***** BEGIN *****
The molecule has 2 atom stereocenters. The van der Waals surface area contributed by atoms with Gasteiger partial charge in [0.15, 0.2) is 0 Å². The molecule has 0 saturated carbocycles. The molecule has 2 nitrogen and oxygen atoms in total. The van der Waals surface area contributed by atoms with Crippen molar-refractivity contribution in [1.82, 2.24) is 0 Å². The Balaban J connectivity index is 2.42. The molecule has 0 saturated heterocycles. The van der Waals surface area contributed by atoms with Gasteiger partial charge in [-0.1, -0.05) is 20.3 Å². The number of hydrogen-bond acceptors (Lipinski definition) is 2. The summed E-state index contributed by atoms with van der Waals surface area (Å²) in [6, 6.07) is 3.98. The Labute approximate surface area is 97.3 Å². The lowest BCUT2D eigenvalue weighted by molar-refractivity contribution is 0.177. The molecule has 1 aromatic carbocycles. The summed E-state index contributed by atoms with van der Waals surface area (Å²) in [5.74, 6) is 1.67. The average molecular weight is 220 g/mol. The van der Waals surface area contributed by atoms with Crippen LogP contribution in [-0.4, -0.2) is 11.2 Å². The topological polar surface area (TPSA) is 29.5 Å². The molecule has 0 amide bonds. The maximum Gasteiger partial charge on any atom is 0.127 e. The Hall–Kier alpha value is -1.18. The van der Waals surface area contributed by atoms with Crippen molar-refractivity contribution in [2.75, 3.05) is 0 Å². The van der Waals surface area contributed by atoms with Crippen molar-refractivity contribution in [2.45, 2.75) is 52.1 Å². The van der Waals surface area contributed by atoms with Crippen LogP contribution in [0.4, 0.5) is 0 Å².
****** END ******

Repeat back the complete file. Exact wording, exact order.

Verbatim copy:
The molecule has 2 atom stereocenters. The van der Waals surface area contributed by atoms with Gasteiger partial charge in [0.15, 0.2) is 0 Å². The molecule has 0 saturated carbocycles. The molecule has 2 nitrogen and oxygen atoms in total. The van der Waals surface area contributed by atoms with Crippen molar-refractivity contribution in [1.82, 2.24) is 0 Å². The Balaban J connectivity index is 2.42. The molecule has 0 saturated heterocycles. The van der Waals surface area contributed by atoms with Gasteiger partial charge in [-0.1, -0.05) is 20.3 Å². The number of hydrogen-bond acceptors (Lipinski definition) is 2. The summed E-state index contributed by atoms with van der Waals surface area (Å²) in [6, 6.07) is 3.98. The Labute approximate surface area is 97.3 Å². The lowest BCUT2D eigenvalue weighted by molar-refractivity contribution is 0.177. The molecule has 1 aromatic carbocycles. The summed E-state index contributed by atoms with van der Waals surface area (Å²) in [5.74, 6) is 1.67. The average molecular weight is 220 g/mol. The van der Waals surface area contributed by atoms with Crippen LogP contribution in [-0.4, -0.2) is 11.2 Å². The topological polar surface area (TPSA) is 29.5 Å². The molecule has 0 amide bonds. The maximum Gasteiger partial charge on any atom is 0.127 e. The Hall–Kier alpha value is -1.18. The van der Waals surface area contributed by atoms with Crippen molar-refractivity contribution in [2.75, 3.05) is 0 Å². The van der Waals surface area contributed by atoms with Crippen molar-refractivity contribution in [2.45, 2.75) is 52.1 Å². The van der Waals surface area contributed by atoms with Crippen LogP contribution in [0.4, 0.5) is 0 Å².